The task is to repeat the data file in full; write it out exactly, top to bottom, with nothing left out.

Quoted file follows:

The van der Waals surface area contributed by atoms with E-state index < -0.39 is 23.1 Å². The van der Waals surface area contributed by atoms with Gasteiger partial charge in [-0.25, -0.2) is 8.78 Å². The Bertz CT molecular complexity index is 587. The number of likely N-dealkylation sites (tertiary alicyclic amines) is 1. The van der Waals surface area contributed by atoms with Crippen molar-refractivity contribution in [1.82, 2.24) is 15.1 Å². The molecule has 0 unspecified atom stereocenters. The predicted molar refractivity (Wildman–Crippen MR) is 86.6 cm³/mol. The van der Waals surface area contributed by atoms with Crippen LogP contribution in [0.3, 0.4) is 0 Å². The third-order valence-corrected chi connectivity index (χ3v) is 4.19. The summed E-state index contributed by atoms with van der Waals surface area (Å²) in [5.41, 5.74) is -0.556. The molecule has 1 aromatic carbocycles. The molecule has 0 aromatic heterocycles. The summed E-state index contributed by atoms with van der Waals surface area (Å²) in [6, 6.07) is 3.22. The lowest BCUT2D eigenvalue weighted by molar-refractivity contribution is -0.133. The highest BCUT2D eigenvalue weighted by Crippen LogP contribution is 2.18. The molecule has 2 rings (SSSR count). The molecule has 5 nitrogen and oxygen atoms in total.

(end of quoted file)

The van der Waals surface area contributed by atoms with E-state index < -0.39 is 23.1 Å². The van der Waals surface area contributed by atoms with Gasteiger partial charge in [-0.25, -0.2) is 8.78 Å². The Bertz CT molecular complexity index is 587. The number of likely N-dealkylation sites (tertiary alicyclic amines) is 1. The van der Waals surface area contributed by atoms with Crippen molar-refractivity contribution in [1.82, 2.24) is 15.1 Å². The molecule has 0 unspecified atom stereocenters. The predicted molar refractivity (Wildman–Crippen MR) is 86.6 cm³/mol. The van der Waals surface area contributed by atoms with Crippen LogP contribution in [0.3, 0.4) is 0 Å². The third-order valence-corrected chi connectivity index (χ3v) is 4.19. The summed E-state index contributed by atoms with van der Waals surface area (Å²) in [5.41, 5.74) is -0.556. The molecule has 1 aromatic carbocycles. The molecule has 0 aromatic heterocycles. The summed E-state index contributed by atoms with van der Waals surface area (Å²) in [6, 6.07) is 3.22. The lowest BCUT2D eigenvalue weighted by molar-refractivity contribution is -0.133. The highest BCUT2D eigenvalue weighted by Crippen LogP contribution is 2.18. The molecule has 2 rings (SSSR count). The molecule has 5 nitrogen and oxygen atoms in total.